Global Evergreen Alliance targets 380, 000 households in Restore Africa Programme

Global Evergreen Alliance (GEA), through Restore Africa Programme, has targeted 380,000 farming households from seven districts for restoration of land and regeneration of trees to improve livelihoods for a period of five years from 2022 to 2027.

The project will be implemented by a consortium of local agencies led by Catholic Relief Services (CRS) in Ntcheu, Chitipa, Mzimba, Zomba, Neno, Machinga and Mangochi.

350,000 hectares of land has been earmarked to be restored in the mentioned districts.

Global Evergreen Alliance (GEA), Restore Africa Programme Manager Dr Jonathan Mariuki speaking during a project launch in Lilongwe

Chitipa District Commissioner, Macmillan Magomero launched the project on Thursday in Lilongwe.

Magomero said government is committed to give full support to the project as it will improve the livelihoods of Malawians.

“This project is not for an individual but it is for all of us Malawians therefore all district councils supposed to take part,” he said.

GEA-Restore Africa Program Manager, Dr Jonathan Mariuki said the program is set to increase agricultural output, diversification and climate resilience in Malawi.

“This program will mitigate the impacts of droughts, floods, landslides thereby creating resilient communities,” he said.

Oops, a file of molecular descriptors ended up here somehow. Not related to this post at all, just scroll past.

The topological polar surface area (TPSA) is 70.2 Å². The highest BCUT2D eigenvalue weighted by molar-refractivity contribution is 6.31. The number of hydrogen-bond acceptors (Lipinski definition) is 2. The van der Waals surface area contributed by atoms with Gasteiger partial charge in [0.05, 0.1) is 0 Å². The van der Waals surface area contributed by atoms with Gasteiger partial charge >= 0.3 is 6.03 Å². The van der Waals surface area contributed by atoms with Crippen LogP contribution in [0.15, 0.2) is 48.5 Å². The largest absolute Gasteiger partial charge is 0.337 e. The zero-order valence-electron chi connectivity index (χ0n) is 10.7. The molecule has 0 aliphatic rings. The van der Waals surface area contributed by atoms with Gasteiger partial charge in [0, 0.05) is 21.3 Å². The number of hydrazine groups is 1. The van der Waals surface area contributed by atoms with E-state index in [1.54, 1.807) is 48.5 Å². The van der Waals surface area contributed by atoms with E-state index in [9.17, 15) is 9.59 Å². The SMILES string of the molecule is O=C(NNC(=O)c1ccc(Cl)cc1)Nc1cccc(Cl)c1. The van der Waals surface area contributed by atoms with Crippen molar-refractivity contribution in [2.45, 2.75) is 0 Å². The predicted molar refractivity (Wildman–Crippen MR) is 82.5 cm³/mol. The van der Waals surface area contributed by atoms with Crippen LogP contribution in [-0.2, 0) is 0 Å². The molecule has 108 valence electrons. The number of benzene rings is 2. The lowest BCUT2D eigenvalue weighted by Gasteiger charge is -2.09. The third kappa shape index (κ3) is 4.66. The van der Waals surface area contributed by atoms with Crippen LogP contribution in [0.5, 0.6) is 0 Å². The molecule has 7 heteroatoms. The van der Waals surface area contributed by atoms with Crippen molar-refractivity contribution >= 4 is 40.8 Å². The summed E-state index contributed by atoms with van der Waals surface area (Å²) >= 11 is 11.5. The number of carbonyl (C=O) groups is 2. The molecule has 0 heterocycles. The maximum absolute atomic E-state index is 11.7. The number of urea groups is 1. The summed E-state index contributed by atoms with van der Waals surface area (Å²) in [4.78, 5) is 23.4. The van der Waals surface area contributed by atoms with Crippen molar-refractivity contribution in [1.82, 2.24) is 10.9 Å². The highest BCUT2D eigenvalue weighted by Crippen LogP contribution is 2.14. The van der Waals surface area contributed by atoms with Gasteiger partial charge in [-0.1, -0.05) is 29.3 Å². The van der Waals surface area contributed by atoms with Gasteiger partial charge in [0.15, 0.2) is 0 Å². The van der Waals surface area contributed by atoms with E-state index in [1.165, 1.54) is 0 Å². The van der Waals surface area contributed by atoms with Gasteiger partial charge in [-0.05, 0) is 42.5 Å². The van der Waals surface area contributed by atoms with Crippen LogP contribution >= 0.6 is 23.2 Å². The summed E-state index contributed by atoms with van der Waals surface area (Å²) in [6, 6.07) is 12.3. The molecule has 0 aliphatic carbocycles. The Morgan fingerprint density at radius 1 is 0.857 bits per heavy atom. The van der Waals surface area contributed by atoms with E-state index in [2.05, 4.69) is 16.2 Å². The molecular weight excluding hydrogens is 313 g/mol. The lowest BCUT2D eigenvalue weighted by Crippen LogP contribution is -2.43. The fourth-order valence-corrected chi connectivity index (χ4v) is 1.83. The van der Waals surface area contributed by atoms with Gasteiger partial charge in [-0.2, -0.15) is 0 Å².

Chitipa District Commissioner (DC) Macmillan Magomero speaking on behalf of government during the launch of Restore Africa Programme in Lilongwe

Mariuki added that the project in Malawi is part of a much larger programme that will restore 1.9million hectares of land, supporting 1.5million Smallholder farming families across six countries of Uganda, Kenya, Ethiopia, Malawi, Tanzania and Zambia.

CRS Country Director, Sekai Mudonhi said the project will focus on improving livelihoods towards enhancing household income so that people can afford alternative sources of energy and reduce pressure on forests.

Catholic Relief Services (CRS) Country Director, Sekai Mudonhi leading in the implementation of Restore Africa in Malawi

“Once we improve livelihoods, we are also going to improve income earnings consequently improving energy alternatives,” she said.

Mudonhi further said the restoration process is not about just planting trees but the technical teams will work with farming communities to upgrade and improve existing agroforestry practices and integrate trees into various farming systems to improve soil and water management and contribute to improved livelihoods.

At the same time, she said, growing millions of trees to improve farming systems across Malawi, trees will be capturing carbon from the atmosphere and mitigating the effects of climate change.

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